DEALING WITH ACCENTS: 7 WAYS TO IMPROVE COMMUNICATION

May 3rd, 2011 | By | Category: Personal Development

By Susan Berkley

Dealing with Accents...

Dealing with Accents...

The United States has always been a nation of immigrants and with the global economy, many of us deal with more non-native speakers of English than ever before. These relationships are valuable and to make them work we need not only good communication skills but also mutual respect.

1. CULTIVATE RAPPORT

I have lived abroad and know how difficult it can be to express yourself in a language other than your own. Non-native speakers may be sensitive about their accent. They may lack confidence or may have been humiliated by some insensitive person who made demeaning remarks about the way they sound. Help put them at ease by showing genuine interest. One way is to ask them about the origin of their name. People are generally proud of their heritage and like to talk about it. The more comfortable you help them feel, the better they will communicate; a win-win for all.

2. POLITELY ASK THEM TO SPEAK MORE SLOWLY

Tell them you are taking notes and want to make sure you don’t miss anything they have to say.

3. SPEAK SLOWLY YOURSELF

And don’t raise your voice.  Just because they have an accent, doesn’t mean they are deaf.

4. AVOID JARGON AND SLANG

This is especially true if the non-native speaker doesn’t live here or is newly arrived.

5. INVITE THEM TO ASK YOU TO REPEAT YOURSELF

You sound just as foreign to them as they sound to you. Ask them to tell you if there is anything you can do make yourself more easily understood.

6. SUMMARIZE

At the end of the conversation, summarize key points. This will give both of you an opportunity to correct misunderstandings. For mission critical conversations, back everything up in writing.

7. BE PATIENT

Put yourself in their shoes. While English may be easy for us, non-natives say it’s one of the more difficult languages to learn. Many people from other countries speak several languages, yet most Americans speak only one–and some become easily annoyed when a foreigner’s English is less than perfect.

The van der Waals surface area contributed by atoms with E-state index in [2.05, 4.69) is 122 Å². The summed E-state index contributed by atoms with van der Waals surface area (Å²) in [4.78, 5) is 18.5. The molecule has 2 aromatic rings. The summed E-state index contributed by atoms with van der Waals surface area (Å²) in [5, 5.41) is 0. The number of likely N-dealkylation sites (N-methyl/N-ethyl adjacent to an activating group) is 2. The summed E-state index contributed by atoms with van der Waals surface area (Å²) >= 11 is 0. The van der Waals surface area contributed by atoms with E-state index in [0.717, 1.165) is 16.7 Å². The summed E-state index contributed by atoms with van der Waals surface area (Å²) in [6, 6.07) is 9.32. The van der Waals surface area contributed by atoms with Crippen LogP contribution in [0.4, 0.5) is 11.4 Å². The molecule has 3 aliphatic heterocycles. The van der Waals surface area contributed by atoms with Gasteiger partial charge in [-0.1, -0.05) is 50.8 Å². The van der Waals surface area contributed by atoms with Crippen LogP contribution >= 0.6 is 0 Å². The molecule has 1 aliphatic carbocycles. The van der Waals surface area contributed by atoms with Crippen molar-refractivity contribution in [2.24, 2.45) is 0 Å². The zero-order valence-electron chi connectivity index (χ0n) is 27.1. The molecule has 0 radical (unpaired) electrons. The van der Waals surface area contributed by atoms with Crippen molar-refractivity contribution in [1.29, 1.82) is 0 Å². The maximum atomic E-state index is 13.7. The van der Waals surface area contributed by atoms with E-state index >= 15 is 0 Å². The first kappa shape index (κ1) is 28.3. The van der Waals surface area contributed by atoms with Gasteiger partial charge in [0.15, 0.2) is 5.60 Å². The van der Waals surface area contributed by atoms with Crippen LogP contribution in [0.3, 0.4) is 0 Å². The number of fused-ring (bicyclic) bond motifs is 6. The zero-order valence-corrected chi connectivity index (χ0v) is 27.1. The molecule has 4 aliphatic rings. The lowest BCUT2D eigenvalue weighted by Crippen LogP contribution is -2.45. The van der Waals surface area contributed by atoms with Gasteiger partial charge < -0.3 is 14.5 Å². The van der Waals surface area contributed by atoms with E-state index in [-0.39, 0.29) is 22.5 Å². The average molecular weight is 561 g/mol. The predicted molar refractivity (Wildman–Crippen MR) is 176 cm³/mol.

8. SPELL YOUR NAME AND SAY IT SLOWLY

If your name is of foreign origin, it might be difficult for others to understand. Say it slowly and spell it, especially when leaving voicemail.

By the way, the preceding guidelines are not just for non-native speakers. The United States has many regional accents and dialects that can make communication difficult, even among natives. If you can’t understand somebody, don’t suffer in silence. If your intention is to foster good will and open channels of communication, these guidelines will help in any situation.

From “The Voice Coach” ezine by Susan Berkley.  Copyright 2005, reprinted

with permission. For a free subscription visit http://www.greatvoice.com.

Susan Berkley is a professional speaker and international communications

expert. She is a top voiceover artist and author of “Speak to Influence:

How to Unlock the Hidden Power of Your Voice, ” available at bookstores or

from The Great Voice Company at  800-333-8108.

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One Comment to “DEALING WITH ACCENTS: 7 WAYS TO IMPROVE COMMUNICATION”

  1. Great article on accents and how to help those with accents. I am a retired Speech Therapist and have been asked to do accent reduction. It can be very difficult for some to learn to speak English with less accent, since it is a difficult language. I especially like your tip on speaking slowly and asking your client to speak slowly. i’ve found that is the best advice ever. That works with people with hearing challenges too. Excellent job!

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